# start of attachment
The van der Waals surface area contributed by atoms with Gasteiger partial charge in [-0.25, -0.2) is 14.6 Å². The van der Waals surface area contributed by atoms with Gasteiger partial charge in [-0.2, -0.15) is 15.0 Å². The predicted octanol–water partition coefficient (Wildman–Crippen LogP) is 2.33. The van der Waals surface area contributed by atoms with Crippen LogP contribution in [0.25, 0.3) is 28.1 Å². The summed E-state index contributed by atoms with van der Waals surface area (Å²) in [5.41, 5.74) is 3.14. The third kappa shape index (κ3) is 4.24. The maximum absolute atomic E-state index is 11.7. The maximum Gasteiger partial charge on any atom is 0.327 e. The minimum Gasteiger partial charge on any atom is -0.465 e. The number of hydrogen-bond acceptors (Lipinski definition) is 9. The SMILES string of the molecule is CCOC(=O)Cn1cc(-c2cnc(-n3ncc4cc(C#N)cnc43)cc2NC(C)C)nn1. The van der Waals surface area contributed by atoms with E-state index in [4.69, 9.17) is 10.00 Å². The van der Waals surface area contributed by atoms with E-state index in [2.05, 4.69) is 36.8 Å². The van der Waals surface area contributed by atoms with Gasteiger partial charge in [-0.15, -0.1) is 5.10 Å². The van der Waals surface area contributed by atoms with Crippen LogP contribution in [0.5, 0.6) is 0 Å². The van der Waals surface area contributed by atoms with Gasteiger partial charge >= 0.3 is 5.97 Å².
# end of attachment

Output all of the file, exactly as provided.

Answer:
The van der Waals surface area contributed by atoms with Gasteiger partial charge in [-0.25, -0.2) is 14.6 Å². The van der Waals surface area contributed by atoms with Gasteiger partial charge in [-0.2, -0.15) is 15.0 Å². The predicted octanol–water partition coefficient (Wildman–Crippen LogP) is 2.33. The van der Waals surface area contributed by atoms with Crippen LogP contribution in [0.25, 0.3) is 28.1 Å². The summed E-state index contributed by atoms with van der Waals surface area (Å²) in [5.41, 5.74) is 3.14. The third kappa shape index (κ3) is 4.24. The maximum absolute atomic E-state index is 11.7. The maximum Gasteiger partial charge on any atom is 0.327 e. The minimum Gasteiger partial charge on any atom is -0.465 e. The number of hydrogen-bond acceptors (Lipinski definition) is 9. The SMILES string of the molecule is CCOC(=O)Cn1cc(-c2cnc(-n3ncc4cc(C#N)cnc43)cc2NC(C)C)nn1. The van der Waals surface area contributed by atoms with E-state index in [4.69, 9.17) is 10.00 Å². The van der Waals surface area contributed by atoms with E-state index in [2.05, 4.69) is 36.8 Å². The van der Waals surface area contributed by atoms with Gasteiger partial charge in [-0.15, -0.1) is 5.10 Å². The van der Waals surface area contributed by atoms with Crippen LogP contribution in [0.5, 0.6) is 0 Å². The van der Waals surface area contributed by atoms with Gasteiger partial charge >= 0.3 is 5.97 Å².